It was not until much later that I realized there is no "good person" exception for life's tragedies. There is no grand tally board keeping score, determining that if you just do the right things you will be immune from catastrophe. I found tremendous solace in the book "When Bad Things Happen to Good People" by Rabbi Harold Kushner. Kushner had lost his young son to a cruel disease and found himself struggling with his faith during the grieving process. In an article describing the book, Kushner writes "God does not cause our misfortunes. Some are caused by bad luck, some are caused by bad people, and some are simply an inevitable consequence of our being human and being mortal, living in a world of inflexible natural laws. The painful things that happen to us are not punishments for our misbehavior, nor are they in any way part of some grand design on God's part. Because the tragedy is not God's will, we need not feel hurt or betrayed by God when tragedy strikes. We can turn to Him for help in overcoming it, precisely because we can tell ourselves that God is as outraged by it as we are." (Read the full article here.)
The notion that God was as upset by what happened to Patrick as I was helped me in extraordinary ways. I could not do business with a God that allowed him to suffer while letting me walk free, or worse, caused his suffering. Instead, I could work with a God that grieved with me, and wanted to help me survive my own pain. This may be offensive to people who live by the platitude of "Everything happens for a reason," but it worked for me. I don't actually believe everything happens for a reason, or at least a good one. Sometimes, shitty things happen to the best possible human beings. This has been one of the most important lessons for me, and one that has gradually lifted the weight of feeling both responsible for Patrick's death and guilty for still being here.
Just like there is no grand tally for the living, there is no score being kept on how well you grieve. It is not true that finding moments of happiness means you are a bad person, or that you did not truly love the one you've lost. Some of the worst pain of my grieving has come immediately after enjoying myself, when the guilt is so thick that it feels like it is dripping from my pores. It comes from that same place the "maybe's" live, and it isn't helping anyone, or making my score higher. And, newsflash to self: being miserable will not bring Patrick back.
Earlier this week I drove up to the Bay Area, both where I grew up and where my love story with Patrick took place. I had been avoiding the area of town where Patrick and I lived, got married, and where he died, ever since I had moved out. Every time I had gone near it I would be overwhelmed by massive anxiety which more than once developed into a full-blown panic attack. This avoidant behavior is typical for PTSD, and I was not interested in tempting fate. But, throughout the four-hour drive, I kept getting the distinct feeling that I needed to go to the place we were married. I tried ignoring it, but it got stronger and stronger the closer I got. Since I have been trying to practice following my intuition in the course of my healing, I decided to heed the call, even though I was so afraid of what would happen.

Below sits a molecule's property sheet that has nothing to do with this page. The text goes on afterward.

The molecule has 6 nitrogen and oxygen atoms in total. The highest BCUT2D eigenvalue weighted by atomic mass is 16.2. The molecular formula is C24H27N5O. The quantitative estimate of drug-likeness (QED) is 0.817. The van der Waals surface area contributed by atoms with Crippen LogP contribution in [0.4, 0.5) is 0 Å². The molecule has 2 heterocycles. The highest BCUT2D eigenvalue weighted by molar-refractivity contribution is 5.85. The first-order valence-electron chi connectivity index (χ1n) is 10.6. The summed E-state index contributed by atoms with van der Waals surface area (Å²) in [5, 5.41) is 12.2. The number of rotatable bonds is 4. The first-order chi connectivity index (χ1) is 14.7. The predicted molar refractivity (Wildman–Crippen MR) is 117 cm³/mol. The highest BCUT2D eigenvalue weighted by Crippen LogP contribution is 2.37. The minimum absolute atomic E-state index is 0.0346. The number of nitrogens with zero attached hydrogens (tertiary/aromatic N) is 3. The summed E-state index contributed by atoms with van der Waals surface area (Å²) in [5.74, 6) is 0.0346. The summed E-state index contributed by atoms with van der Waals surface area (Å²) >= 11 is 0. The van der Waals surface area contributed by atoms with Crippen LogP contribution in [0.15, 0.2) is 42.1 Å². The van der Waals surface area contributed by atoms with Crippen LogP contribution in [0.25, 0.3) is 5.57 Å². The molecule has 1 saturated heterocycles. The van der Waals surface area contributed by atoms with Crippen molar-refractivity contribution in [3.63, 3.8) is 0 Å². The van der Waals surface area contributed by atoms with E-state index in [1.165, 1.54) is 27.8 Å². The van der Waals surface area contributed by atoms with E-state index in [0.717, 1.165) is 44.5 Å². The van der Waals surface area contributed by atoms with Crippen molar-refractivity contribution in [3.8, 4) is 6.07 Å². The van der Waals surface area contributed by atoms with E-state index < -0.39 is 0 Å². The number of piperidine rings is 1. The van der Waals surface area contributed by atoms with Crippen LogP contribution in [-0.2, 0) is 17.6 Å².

As I entered the driveway of the apartment complex, I looked straight at the bridge over the pond where we held our wedding. The weeping willow tree which served as our backdrop was as brilliantly green as it was that beautiful day in 2015. I parked my car and slowly walked the pathway onto the bridge, where I stopped. I closed my eyes, struck by a wave of memories, but there was no panic. I remembered the look on Patrick's face when he saw me on that bridge that day. I remembered looking out at our family and friends as we vowed to love each other forever. I felt pulled to keep walking, to visit the home where we said goodbye. I stood outside the door and stared, my breath catching in my throat. I sat on the stoop and closed my eyes again. I remembered it all. Laughing and running hand-in-hand to the car. Excitedly hurrying to the apartment at the end of the workday because I could not wait to see him. Watching him pull up in his fancy new BMW which he assured me was not the result of a mid-life crisis. And later, pushing him outside in the wheelchair once he was no longer able to walk to make sure he got some fresh air every day. Bathing him. Feeding him. Holding him as the life left him. Loving him, loving us.
In that moment, I felt Patrick's presence as strongly as I have since he's been gone. I felt us. And then, a soothing but firm voice said, "Okay Lisa. It's done. It's over now. You're going to be okay."
I was taken aback by the significance of the moment. I gathered myself and I stood. As I walked away, I felt lighter than I had in years, still choking back tears. I got in the car and one the songs I used to sing to Patrick when he was sick was playing on the radio. I got to an appointment and when I walked in, another of our songs echoed through the waiting room. There were endless reminders that day, releasing me gently back on my own.
I know that Patrick wants me to be happy. He has given me permission to let go of my guilt and to build whatever kind of life brings me joy and meaning. I now have my own permission. And it's time for me to live.
Lisa O'Leary is a lawyer, cat mom, widow, sports enthusiast, advocate for the unheard, truth seeker, soul searcher, meditator, and consciousness practitioner who is actively engaged in quieting down the mind to allow the song to play. Her years living with chronic pain and illness, as well as her mental health challenges, make her a formidable opponent to anyone or anything who seek to destroy her pursuit of truth and light.